The Ethics Awareness Inventory (EAI) is an instrument used to establish one’s different attitudes to different portions of ethical thought and behavior. According to The Williams Institute (2011), “Ethics Awareness Inventory is a powerful tool for developing ethical competency. Besides being an instructive personal ethics assessment instrument, the EAI is a practical and comprehensive ethics learning process composed of three sections: Ethical Awareness, Articulation and Application/Action”. (p. 1) The EAI establishes where one focus lies among the four categories regarding character, obligation, results, and equity.
Depending on the answers of the questions given one’s ethical leanings are evaluated (Ethics Awareness Inventory, 2011). Below one will learn the importance of understanding one’s personal ethical perspective, the relationship between personal and professional ethics in psychology, how the APA decision-making process facilitates more ethical professional behavior, and how one’s ethical awareness inventory scores relate to the concept of aspirational and enforceable standards.
Results of Inventory
After taking the EAI, I found that my personal outcome regarding my personal ethics perspectives are evenly focused on character, obligation, and results (Ethics Awareness Inventory, 2012). The summary segment of the EAI states my results point out a personal ethical confliction or deep control from exterior sources (Ethics Awareness Inventory, 2012). My perspective on the assorted results are that my thought process, when making an ethical decision, takes numerous dimensions of ethical thought for deliberation. Prior to understanding my personal ethics, my ethical decision was directed by a combination of critical thinking and gut feeling. After reviewing the philosophy of ethics, I looked back at why I made certain decisions. I now believe taking a methodical approach to ethical decisions permits an individual to cautiously think about the many possible outcomes of decisions made and actions taken.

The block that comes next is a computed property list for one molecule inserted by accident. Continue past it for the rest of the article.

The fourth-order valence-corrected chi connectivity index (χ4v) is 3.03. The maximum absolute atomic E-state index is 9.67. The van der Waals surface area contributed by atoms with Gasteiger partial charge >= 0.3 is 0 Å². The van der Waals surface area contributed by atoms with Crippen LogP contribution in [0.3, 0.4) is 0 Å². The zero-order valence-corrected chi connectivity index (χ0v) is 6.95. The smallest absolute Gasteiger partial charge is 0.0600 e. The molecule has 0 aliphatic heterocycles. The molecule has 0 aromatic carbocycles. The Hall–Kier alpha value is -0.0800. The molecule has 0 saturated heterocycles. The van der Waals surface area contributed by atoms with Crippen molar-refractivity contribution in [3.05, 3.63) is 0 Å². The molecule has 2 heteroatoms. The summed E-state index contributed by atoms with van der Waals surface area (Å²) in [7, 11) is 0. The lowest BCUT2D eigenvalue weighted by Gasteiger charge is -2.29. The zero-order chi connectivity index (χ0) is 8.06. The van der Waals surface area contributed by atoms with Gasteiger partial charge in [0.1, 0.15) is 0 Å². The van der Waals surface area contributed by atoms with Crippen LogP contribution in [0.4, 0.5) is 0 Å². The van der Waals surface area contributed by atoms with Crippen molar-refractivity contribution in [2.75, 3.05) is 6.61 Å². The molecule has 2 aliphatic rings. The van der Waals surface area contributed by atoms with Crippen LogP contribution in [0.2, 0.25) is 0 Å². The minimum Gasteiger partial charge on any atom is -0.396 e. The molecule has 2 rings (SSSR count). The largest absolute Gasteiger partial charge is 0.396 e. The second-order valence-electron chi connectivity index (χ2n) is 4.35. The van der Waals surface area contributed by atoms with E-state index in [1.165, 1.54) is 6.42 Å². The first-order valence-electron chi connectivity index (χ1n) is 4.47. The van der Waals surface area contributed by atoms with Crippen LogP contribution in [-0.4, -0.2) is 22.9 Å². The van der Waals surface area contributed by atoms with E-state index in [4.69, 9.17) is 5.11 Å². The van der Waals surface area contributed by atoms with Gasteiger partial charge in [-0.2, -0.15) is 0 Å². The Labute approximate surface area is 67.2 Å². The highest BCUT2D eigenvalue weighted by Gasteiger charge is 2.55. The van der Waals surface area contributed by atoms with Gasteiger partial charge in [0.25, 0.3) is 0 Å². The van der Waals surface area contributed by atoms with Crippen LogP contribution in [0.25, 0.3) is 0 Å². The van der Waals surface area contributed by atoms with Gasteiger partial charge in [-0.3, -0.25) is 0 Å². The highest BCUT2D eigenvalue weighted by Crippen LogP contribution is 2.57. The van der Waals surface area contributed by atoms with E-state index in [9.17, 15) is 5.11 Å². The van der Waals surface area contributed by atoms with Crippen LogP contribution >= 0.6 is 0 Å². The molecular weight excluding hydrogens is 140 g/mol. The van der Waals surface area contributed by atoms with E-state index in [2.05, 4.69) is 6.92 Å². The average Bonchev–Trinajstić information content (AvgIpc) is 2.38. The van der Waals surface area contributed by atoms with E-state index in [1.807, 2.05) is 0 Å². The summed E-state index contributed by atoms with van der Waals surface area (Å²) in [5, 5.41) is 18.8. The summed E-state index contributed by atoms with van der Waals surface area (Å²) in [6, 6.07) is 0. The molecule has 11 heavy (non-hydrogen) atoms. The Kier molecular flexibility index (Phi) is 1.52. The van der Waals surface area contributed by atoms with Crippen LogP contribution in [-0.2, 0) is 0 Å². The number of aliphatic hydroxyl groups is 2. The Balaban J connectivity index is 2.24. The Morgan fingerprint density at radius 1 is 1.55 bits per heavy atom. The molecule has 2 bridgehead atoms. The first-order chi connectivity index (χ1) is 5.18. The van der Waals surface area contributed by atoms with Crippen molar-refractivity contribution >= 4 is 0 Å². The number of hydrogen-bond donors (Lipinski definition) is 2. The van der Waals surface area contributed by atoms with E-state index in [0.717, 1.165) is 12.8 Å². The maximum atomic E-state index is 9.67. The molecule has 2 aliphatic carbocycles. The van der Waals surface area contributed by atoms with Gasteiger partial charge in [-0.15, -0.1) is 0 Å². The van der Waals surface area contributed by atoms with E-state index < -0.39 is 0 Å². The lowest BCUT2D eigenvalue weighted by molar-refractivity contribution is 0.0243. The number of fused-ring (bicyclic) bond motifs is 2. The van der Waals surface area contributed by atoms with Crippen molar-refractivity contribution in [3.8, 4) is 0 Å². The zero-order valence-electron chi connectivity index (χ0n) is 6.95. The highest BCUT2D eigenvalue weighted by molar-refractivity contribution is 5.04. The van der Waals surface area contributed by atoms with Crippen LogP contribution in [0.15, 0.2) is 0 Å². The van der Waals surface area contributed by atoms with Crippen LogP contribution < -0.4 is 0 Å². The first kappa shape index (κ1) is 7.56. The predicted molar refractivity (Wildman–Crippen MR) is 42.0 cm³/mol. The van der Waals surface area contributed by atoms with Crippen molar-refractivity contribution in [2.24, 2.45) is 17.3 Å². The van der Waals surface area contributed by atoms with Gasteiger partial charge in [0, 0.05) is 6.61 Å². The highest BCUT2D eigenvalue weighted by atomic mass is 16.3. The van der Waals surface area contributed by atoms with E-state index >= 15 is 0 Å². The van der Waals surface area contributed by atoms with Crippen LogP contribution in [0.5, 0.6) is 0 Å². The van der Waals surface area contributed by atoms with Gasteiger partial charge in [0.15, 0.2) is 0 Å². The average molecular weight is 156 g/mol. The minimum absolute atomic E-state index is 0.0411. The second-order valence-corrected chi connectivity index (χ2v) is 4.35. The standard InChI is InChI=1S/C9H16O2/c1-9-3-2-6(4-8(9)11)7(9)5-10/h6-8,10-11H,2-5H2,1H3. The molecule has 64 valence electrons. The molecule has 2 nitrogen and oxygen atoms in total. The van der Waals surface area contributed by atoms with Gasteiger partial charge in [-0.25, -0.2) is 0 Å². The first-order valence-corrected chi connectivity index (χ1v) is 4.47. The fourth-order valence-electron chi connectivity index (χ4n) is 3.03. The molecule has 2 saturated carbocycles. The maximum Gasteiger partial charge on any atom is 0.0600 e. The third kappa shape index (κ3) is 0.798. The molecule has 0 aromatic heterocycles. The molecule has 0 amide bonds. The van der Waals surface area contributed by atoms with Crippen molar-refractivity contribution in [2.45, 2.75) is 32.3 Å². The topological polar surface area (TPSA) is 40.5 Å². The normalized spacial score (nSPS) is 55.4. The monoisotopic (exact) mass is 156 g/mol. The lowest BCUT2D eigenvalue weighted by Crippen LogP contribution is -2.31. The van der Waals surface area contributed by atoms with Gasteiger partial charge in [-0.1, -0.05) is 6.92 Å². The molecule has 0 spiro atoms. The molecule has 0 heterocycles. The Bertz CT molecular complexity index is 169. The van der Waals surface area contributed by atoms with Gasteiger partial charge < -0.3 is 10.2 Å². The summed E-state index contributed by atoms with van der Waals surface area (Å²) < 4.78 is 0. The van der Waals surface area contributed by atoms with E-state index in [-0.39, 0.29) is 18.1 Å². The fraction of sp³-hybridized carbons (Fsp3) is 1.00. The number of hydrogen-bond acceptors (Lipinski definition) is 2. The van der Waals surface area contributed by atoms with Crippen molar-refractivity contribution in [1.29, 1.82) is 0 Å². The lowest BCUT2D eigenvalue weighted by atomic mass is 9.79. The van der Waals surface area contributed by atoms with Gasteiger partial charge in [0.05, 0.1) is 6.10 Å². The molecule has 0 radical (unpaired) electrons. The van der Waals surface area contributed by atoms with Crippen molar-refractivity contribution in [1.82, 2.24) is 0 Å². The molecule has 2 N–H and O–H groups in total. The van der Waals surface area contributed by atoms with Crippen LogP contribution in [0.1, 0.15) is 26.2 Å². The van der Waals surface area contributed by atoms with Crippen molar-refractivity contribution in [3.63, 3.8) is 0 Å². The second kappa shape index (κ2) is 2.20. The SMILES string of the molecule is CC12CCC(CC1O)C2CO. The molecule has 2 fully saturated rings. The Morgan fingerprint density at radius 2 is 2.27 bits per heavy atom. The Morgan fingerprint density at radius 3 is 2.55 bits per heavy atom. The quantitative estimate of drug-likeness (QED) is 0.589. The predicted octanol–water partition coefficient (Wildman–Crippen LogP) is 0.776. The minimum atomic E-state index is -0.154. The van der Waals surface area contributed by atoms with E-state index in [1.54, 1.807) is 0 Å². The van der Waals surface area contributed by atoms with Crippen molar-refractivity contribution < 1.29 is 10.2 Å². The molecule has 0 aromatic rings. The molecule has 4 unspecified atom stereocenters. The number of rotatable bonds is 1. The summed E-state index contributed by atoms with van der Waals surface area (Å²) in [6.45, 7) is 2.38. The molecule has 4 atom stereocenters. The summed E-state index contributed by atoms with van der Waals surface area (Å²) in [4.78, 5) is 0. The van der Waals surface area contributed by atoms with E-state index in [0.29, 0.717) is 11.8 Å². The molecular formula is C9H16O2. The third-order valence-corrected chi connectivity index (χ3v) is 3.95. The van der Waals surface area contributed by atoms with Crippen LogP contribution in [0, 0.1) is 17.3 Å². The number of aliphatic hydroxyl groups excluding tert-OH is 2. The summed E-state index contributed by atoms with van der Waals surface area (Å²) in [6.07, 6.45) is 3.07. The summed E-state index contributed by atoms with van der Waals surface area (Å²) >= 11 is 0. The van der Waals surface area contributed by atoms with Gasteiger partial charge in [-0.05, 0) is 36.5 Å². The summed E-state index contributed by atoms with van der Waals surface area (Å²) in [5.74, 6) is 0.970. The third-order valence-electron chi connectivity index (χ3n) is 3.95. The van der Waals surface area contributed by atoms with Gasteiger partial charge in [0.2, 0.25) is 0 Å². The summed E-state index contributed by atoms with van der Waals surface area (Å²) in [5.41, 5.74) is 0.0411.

From job-related experiences, when I am placed into situations with individuals who have different ethics from me, I cautiously take steps to determine ethical dilemmas choices without violating the rights or opinions of all involved. In addition, the experiences working with teams at work, have taught me to carefully view the opinions of others before entering into open disagreement over a given course of action. I strongly believe, apart from the ethical position,. an individual has his or her individual right to express their opinion. The results of my EAI, combined with my experiences throughout school and work, have educated me that all ethical decisions require cautious thought. I firmly believe, in order to achieve the best results, one needs to take numerous factors including but limited to culture, into consideration while also allowing for future implications of any action dictated by ethical decisions I make.